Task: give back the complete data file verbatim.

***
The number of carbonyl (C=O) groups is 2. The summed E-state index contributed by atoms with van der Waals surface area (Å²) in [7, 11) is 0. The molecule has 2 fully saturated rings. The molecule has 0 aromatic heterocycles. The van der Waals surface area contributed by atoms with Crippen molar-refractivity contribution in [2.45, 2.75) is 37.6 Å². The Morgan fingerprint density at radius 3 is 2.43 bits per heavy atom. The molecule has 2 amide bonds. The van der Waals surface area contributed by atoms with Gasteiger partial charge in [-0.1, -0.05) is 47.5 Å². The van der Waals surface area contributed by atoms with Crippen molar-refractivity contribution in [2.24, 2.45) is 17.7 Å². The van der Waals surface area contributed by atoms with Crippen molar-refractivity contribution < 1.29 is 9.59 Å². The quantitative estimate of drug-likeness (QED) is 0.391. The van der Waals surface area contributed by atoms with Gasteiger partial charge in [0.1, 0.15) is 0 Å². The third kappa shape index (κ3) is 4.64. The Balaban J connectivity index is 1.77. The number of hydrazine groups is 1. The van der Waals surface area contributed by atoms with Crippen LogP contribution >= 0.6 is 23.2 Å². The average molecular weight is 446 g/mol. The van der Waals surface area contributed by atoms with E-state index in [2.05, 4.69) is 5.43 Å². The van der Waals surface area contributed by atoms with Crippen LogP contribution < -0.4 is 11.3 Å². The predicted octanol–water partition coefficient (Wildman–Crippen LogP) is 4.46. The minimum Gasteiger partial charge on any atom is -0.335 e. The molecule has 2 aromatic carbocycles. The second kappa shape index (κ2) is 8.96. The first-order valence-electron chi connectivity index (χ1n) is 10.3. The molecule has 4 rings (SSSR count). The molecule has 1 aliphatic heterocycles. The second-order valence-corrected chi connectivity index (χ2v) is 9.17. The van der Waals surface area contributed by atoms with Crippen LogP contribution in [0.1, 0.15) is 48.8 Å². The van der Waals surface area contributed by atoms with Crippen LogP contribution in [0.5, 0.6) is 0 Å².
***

The number of carbonyl (C=O) groups is 2. The summed E-state index contributed by atoms with van der Waals surface area (Å²) in [7, 11) is 0. The molecule has 2 fully saturated rings. The molecule has 0 aromatic heterocycles. The van der Waals surface area contributed by atoms with Crippen molar-refractivity contribution in [2.45, 2.75) is 37.6 Å². The Morgan fingerprint density at radius 3 is 2.43 bits per heavy atom. The molecule has 2 amide bonds. The van der Waals surface area contributed by atoms with Gasteiger partial charge in [-0.1, -0.05) is 47.5 Å². The van der Waals surface area contributed by atoms with Crippen molar-refractivity contribution in [2.24, 2.45) is 17.7 Å². The van der Waals surface area contributed by atoms with Crippen molar-refractivity contribution < 1.29 is 9.59 Å². The quantitative estimate of drug-likeness (QED) is 0.391. The van der Waals surface area contributed by atoms with Gasteiger partial charge in [0.1, 0.15) is 0 Å². The third kappa shape index (κ3) is 4.64. The Balaban J connectivity index is 1.77. The number of hydrazine groups is 1. The van der Waals surface area contributed by atoms with Crippen LogP contribution >= 0.6 is 23.2 Å². The average molecular weight is 446 g/mol. The van der Waals surface area contributed by atoms with E-state index in [2.05, 4.69) is 5.43 Å². The van der Waals surface area contributed by atoms with Crippen LogP contribution < -0.4 is 11.3 Å². The predicted octanol–water partition coefficient (Wildman–Crippen LogP) is 4.46. The minimum Gasteiger partial charge on any atom is -0.335 e. The molecule has 2 aromatic carbocycles. The second kappa shape index (κ2) is 8.96. The first-order valence-electron chi connectivity index (χ1n) is 10.3. The molecule has 4 rings (SSSR count). The molecule has 1 aliphatic heterocycles. The second-order valence-corrected chi connectivity index (χ2v) is 9.17. The van der Waals surface area contributed by atoms with Crippen LogP contribution in [0.1, 0.15) is 48.8 Å². The van der Waals surface area contributed by atoms with Crippen LogP contribution in [0.5, 0.6) is 0 Å².